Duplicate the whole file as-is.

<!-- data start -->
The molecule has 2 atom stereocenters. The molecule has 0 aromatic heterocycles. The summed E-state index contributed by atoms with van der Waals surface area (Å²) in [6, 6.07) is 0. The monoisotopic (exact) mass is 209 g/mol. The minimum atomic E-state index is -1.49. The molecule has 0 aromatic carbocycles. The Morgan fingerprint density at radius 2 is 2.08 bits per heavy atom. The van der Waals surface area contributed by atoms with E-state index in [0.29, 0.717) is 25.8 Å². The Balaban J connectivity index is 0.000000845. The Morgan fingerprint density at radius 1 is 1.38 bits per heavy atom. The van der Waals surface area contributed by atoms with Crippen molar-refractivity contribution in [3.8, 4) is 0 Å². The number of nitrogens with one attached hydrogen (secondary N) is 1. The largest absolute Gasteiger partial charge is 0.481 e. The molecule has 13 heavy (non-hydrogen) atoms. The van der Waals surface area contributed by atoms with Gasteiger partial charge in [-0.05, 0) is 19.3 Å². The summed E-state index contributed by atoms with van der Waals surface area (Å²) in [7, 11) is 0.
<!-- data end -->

The molecule has 2 atom stereocenters. The molecule has 0 aromatic heterocycles. The summed E-state index contributed by atoms with van der Waals surface area (Å²) in [6, 6.07) is 0. The monoisotopic (exact) mass is 209 g/mol. The minimum atomic E-state index is -1.49. The molecule has 0 aromatic carbocycles. The Morgan fingerprint density at radius 2 is 2.08 bits per heavy atom. The van der Waals surface area contributed by atoms with E-state index in [0.29, 0.717) is 25.8 Å². The Balaban J connectivity index is 0.000000845. The Morgan fingerprint density at radius 1 is 1.38 bits per heavy atom. The van der Waals surface area contributed by atoms with Crippen molar-refractivity contribution in [3.8, 4) is 0 Å². The number of nitrogens with one attached hydrogen (secondary N) is 1. The largest absolute Gasteiger partial charge is 0.481 e. The molecule has 13 heavy (non-hydrogen) atoms. The van der Waals surface area contributed by atoms with Gasteiger partial charge in [-0.05, 0) is 19.3 Å². The summed E-state index contributed by atoms with van der Waals surface area (Å²) in [7, 11) is 0.